Friday, August 6, 2021



With two grown-up and well-raised children, middle-aged Carmela (Sharon Cuneta) never expected that she will be thrown a curveball this late in her life. After 36 years of marriage, her husband Bart (Albert Martinez) is asking for an annulment to run away with another woman. In a stage of shock and denial, she runs into her goddaughter who is about to turn eighteen and headed to a secluded beach called Stranded with her friends to celebrate her entry into womanhood through gallons of liquor. Ever intrusive and protective, she decides to tag along as an uninvited chaperone and immediately dislikes the hardcore party environment she finds herself in. As she gets immersed in a world of partygoers a few generations younger than hers, she meets Morph (Marco Gumabao), a tattoo artist who helps her get back up and move on to explore a new chapter in her life.

I don’t know if it’s supposed to be funny or tragic that people are quick to dismiss this based on the viral trailer released a few weeks ago, their main point of contention being the overflowing liquor, Cuneta’s cleavage, and their obvious dislike of the actress. My main takeaway after seeing the film is totally different and based on these socially relevant themes: sexual assault; premarital sex; teenage pregnancy; shotgun marriage; the traditional role assigned or forced upon women by a patriarchal society. Did I dig too deep into the storyline or are people just generally shallow nowadays? I guess we’ll never know.

Or perhaps the backlash has something to do with lack of overall comprehension? Such phenomenon is too obvious based on online behavior, from just reading the headlines but not the entire article all the way to judging a film based solely on its trailer. I’d say give Revirginized a chance. If anything, it’s a spot-on social commentary anchored on the ever frowned upon YOLO lifestyle of the youth nowadays, used perhaps as a marketing strategy to pique your curiosity and lure you into watching the movie.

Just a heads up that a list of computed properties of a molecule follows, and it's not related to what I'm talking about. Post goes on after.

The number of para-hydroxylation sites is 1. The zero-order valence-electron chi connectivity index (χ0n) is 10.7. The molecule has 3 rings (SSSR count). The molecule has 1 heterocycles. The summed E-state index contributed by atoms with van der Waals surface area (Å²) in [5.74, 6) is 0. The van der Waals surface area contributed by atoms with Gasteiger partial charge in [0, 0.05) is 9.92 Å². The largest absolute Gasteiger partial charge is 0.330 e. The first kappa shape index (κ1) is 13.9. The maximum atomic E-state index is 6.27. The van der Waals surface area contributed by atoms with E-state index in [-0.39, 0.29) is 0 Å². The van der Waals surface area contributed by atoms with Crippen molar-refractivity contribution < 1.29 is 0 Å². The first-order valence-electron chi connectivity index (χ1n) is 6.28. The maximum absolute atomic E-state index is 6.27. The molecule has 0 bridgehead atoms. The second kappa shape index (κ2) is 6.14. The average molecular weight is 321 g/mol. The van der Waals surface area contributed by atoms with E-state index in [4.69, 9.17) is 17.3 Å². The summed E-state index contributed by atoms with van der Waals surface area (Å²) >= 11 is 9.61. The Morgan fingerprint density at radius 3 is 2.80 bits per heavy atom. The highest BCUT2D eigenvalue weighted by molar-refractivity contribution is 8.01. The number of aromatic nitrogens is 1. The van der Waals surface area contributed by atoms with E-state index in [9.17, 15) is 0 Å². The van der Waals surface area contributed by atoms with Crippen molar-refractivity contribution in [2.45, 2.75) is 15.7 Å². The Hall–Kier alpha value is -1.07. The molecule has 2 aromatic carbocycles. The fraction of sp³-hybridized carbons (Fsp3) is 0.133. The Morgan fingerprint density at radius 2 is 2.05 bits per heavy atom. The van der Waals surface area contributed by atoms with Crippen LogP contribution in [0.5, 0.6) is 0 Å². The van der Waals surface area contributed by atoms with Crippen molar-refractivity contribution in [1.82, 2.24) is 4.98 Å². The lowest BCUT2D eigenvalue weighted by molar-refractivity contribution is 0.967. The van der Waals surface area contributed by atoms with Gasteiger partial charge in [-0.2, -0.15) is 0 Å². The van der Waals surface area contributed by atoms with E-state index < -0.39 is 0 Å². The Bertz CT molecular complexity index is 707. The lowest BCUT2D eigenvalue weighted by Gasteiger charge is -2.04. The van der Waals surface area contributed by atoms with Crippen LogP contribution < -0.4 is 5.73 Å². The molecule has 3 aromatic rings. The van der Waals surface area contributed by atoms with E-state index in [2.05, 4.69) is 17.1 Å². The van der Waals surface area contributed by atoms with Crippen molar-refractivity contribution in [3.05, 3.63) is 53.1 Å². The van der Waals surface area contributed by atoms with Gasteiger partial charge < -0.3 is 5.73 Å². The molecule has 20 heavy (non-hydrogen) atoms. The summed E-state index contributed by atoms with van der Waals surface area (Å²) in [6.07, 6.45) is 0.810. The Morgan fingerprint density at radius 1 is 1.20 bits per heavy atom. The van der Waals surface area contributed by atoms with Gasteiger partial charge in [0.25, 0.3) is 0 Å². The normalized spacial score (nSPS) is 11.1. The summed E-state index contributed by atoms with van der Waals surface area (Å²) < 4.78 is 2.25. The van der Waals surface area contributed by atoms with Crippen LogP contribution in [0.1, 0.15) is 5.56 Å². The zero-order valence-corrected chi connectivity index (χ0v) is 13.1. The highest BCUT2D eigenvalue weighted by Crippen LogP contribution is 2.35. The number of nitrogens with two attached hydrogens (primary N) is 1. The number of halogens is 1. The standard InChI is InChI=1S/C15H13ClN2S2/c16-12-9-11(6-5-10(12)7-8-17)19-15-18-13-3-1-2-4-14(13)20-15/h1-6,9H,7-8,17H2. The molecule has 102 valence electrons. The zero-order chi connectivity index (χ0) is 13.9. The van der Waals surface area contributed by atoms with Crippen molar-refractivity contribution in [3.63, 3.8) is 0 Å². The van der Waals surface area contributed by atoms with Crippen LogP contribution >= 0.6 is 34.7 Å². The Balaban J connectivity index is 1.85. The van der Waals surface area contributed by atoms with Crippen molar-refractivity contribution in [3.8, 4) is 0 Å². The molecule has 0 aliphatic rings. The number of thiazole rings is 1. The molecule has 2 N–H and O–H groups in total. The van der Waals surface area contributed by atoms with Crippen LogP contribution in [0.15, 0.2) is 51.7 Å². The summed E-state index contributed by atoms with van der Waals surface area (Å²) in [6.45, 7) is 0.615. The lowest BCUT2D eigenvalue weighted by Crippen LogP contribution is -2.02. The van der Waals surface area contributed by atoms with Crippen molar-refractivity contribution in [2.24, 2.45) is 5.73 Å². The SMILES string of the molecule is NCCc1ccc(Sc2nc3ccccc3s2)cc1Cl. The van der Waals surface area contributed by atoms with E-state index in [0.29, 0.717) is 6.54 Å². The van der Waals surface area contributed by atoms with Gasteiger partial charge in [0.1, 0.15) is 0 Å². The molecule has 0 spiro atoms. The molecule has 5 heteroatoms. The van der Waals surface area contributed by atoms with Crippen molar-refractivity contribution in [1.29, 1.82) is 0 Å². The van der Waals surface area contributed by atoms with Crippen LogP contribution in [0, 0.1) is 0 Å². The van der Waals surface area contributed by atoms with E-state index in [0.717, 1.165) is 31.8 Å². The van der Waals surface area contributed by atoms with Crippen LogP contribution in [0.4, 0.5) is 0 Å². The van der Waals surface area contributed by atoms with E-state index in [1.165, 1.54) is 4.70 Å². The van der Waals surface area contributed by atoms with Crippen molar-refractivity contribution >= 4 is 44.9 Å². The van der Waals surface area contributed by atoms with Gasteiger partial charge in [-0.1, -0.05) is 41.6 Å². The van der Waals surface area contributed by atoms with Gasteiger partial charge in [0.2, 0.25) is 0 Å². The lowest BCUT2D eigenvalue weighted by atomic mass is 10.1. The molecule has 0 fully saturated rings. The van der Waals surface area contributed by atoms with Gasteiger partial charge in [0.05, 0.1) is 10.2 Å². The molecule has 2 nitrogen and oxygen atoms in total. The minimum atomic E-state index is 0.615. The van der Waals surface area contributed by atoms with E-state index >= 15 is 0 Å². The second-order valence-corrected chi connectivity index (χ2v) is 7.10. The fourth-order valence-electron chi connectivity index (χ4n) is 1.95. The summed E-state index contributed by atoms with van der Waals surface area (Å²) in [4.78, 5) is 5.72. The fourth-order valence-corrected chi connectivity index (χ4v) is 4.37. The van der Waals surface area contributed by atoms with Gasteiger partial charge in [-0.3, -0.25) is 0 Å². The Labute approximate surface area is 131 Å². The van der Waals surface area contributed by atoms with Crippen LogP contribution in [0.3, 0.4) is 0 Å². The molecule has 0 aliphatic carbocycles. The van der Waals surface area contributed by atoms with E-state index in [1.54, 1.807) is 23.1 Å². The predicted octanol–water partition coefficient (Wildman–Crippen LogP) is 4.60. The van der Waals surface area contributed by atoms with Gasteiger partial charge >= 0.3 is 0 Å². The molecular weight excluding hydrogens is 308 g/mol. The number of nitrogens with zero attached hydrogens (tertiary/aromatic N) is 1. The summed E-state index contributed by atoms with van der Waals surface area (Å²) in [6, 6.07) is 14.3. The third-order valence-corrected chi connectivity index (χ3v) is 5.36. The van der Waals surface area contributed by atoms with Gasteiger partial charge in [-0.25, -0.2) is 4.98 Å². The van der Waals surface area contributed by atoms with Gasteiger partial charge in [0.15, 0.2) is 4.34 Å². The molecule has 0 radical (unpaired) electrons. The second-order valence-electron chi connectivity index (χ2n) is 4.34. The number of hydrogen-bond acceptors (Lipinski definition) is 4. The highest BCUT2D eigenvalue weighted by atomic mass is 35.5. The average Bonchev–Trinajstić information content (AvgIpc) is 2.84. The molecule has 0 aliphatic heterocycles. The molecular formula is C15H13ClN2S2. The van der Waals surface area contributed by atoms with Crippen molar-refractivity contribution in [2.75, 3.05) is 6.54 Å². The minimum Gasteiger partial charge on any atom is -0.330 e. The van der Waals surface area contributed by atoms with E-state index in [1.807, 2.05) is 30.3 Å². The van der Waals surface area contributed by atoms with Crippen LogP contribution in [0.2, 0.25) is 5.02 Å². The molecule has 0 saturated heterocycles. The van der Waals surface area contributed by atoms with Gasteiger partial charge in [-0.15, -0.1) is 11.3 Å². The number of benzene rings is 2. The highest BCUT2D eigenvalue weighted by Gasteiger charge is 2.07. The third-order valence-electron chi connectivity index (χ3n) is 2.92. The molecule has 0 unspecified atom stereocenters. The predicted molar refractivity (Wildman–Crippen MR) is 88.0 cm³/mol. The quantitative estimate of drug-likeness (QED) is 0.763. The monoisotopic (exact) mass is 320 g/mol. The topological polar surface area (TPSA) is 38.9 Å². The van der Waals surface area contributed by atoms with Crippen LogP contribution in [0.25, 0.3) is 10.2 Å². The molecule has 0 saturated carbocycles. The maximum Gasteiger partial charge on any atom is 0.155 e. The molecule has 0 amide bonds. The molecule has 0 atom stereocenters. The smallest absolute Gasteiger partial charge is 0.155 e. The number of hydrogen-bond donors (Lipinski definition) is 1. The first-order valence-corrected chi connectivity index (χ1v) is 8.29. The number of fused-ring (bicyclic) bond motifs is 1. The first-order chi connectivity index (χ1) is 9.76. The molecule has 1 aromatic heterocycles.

I also don’t want to believe that having an older woman have a younger man as a love interest onscreen is to blame. Sunshine Cruz did that in Malamaya; Mylene Dizon in Belle Douleur; Angel Aquino in Glorious. Those films even have explicit love scenes to boot, but I don’t remember any uproar. It can even be argued that those movies were well-received for that very reason. And so I ask, why the hatred towards Sharon Cuneta? Please point to us on this doll where Sharon Cuneta hurt you so we can talk about it.

This movie does not even have a sex scene for crying out loud. The most risqué scene here is probably Cuneta licking salt from Gumabao’s abs before downing a shot of what appears to be tequila. What’s rated SPG here are the dialogues, what with a lot of cursing and references to male and female genitalia. Other than that, the storyline is that of your typical middle-aged woman undergoing a midlife crisis and coming to terms with her new reality, as seen through the lens and with the help of a younger age group.

Having said that, the film also comes across as bridging generation gaps. You really won’t expect your 60-year-old aunt or uncle to tag along with their grandchildren in their 20’s to a beach party just to find out how the party scene has evolved through the decades. By anchoring the storyline on an older aunt “going undercover” Cuneta’s Carmela does all the dirty work for them. All they have to do is watch. Come to think of it, every cringe and grimace of disapproval coming from her as she surveys the scene says it all. While the film does not force you to condone or condemn what you see, it does end with a reconciliation of varying generational points of view.

Perhaps the only thing I disapprove of is the twist at the end. It does its job as a plot device to provoke poetic justice, but I’ve already seen that twist in a Melissa McCarthy movie before. Hence, it feels a bit unoriginal despite accomplishing its intended effect. Set your expectations right and watch this for the life lessons and you won't be disappointed. Anyway, dissing the film just because you don't like the lead actress is unfair to the rest of the cast and crew who also worked hard on this project.

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